"I cannot deny that it will take hard work to free yourself from negative traits. Nevertheless, I can honestly tell you that not as much effort is needed as might at first appear. What you need appears more difficult than it will actually be in practice. When you are sincerely motivated to work consistently to free yourself from your faults, the positive habits you begin to establish will render the entire process much easier than you originally thought. Experience confirms this to be true."
Today, think about what positive habits you'd wish to master. Either write them down, or make a mental picture of how your life would be enhanced by mastering these traits. The stronger your feelings abut how much you will gain, the more motivated you will be.

Love Yehuda Lave

Attorney's are deeper than you think--Attorney Baruch Cohen for example:
An event, which took place more than 25 years ago, was a defining moment, sharpening Baruch Cohen' commitment to never apologize for who he was. "Ever since that day, I have worn my kippah everywhere, at bench trials and any other professional venue. If someone has a problem with my kippah, it's their problem, not mine. Orthodox Jewish attorneys should not feel like second-class citizens in the American judicial system. Our Torah pioneered all the core concepts of law."
A successful L.A. business and litigation attorney, Baruch Cohen says that today, it's common to see observant attorneys wearing kippahs in the courtroom, and he has never personally encountered flack from judges for it. But among the many articles he has written on the intersection of Jewish and civil law, one was based on a Texas judge who demanded an orthodox attorney remove his kippah in her courtroom or she would not allow him to argue his case there.

Baruch's  persona as an observant Jew, especially in the very public arena of courthouses, makes him a magnet for questions about Israel and Judaism. Once a Jewish colleague cornered him at the courthouse. "I can't understand why Israel won't make peace with the Palestinians," the man asked.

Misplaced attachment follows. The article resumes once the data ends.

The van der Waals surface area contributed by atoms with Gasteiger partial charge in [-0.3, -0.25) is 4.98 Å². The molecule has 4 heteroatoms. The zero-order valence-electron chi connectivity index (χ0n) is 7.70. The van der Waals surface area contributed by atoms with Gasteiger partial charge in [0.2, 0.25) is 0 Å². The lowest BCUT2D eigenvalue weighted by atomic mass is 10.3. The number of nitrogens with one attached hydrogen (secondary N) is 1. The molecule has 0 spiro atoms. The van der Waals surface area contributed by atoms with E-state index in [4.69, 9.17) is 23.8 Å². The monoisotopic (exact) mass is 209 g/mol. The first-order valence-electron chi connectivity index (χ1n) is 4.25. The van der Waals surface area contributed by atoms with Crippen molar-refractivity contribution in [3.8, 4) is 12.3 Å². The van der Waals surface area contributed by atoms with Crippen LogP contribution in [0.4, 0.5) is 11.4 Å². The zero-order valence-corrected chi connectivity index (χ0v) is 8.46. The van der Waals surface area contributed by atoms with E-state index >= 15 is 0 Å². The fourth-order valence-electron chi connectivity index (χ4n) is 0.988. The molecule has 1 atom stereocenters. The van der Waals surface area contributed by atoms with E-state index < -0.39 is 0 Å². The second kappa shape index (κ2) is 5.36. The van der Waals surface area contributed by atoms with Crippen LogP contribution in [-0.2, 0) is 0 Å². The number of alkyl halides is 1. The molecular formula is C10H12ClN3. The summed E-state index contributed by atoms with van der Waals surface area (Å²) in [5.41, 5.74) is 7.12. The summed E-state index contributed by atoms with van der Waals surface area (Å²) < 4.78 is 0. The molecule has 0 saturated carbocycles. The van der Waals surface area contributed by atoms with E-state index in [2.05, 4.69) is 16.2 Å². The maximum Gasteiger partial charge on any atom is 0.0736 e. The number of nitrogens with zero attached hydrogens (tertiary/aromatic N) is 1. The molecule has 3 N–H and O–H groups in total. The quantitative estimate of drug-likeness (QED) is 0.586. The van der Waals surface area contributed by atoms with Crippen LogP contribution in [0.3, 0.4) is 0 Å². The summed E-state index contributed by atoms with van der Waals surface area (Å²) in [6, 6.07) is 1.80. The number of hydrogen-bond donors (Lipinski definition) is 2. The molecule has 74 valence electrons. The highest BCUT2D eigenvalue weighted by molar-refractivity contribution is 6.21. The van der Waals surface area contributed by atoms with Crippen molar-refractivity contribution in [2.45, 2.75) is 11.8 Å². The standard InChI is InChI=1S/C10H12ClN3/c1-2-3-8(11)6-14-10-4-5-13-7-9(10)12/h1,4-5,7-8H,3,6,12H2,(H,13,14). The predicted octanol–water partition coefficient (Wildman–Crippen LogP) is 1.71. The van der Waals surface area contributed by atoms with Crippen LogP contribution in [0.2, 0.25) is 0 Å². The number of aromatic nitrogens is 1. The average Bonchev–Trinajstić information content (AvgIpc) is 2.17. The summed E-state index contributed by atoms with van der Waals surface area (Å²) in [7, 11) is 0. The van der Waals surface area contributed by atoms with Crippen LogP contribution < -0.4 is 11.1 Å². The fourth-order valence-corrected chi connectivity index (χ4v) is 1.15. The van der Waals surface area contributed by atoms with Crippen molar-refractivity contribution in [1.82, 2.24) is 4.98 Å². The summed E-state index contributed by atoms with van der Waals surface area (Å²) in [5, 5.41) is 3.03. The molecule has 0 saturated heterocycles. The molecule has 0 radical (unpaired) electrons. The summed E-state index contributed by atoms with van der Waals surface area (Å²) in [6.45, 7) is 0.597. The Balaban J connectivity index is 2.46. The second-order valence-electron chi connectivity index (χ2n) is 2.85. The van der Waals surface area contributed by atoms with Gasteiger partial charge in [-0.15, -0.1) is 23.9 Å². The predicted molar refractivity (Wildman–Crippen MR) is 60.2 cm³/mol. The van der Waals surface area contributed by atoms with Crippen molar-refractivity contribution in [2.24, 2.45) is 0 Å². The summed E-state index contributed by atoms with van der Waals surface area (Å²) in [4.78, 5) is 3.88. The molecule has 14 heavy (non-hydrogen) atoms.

Baruch was outraged at the man's naivete. "This was a stacked question, so I employed a technique to get him to see the truth. Knowing the man was around 60, I asked him if he had ever had a CAT scan or MRI."
"That's an invasive question," the man countered.
Baruch repeated the question, and as he retells the story, he clearly savors the memory of the duel. His colleague admitted that he had not only had these medical scans but that a tumor had been discovered along the way.
Did you decide to make peace with the tumor or did you go to battle with it to save your life?
Baruch then went in for the kill: "Did you decide to make peace with the tumor or did you go to battle with it to save your life?" The other lawyer was so startled by the analogy that he actually invited Baruch to make a presentation on Israel to a group of lawyers, all of whom had biases against Israel.
"Lawyers are supposed to be evidence-based, which means they should be on the forefront of defending Israel," Baruch observes. In 2010, during the Gaza flotilla crisis, he was so outraged by the drumbeat of overwhelmingly negative press against Israel that he launched a blog called American Trial Attorneys in Defense of Israel. The blog includes links to Israel-related news articles, videos (including from blog posts and other commentary, and even the occasional parody, all meant to educate and enlighten readers about Jewish spirituality and Israel realpolitik. He credits Harvard law professor Alan Dershowitz's books Chutzpah and The Case for Israel in particular as an inspiration for his own advocacy.
"In a court of law, I'd have the opportunity to impeach Israel's defamers. My blog is a cyberspace court of law," he says. A Jewish judge confided to Baruch that his notions about Israel had previously been formed by the reflexively leftist editorial pages of the Los Angeles Times. This judge, whose name had been floated as a U.S. Supreme Court nominee, has since done a complete turnaround on Israel in part from reading the blog, and has even taken groups of colleagues there. Baruch is satisfied that the blog is having an impact. "Besides, the attorney reading the blog today might be a senator tomorrow." Baruch has spoken several times on the case for Israel, including on behalf of the Committee for Accuracy in Middle East Reporting in America (CAMERA.)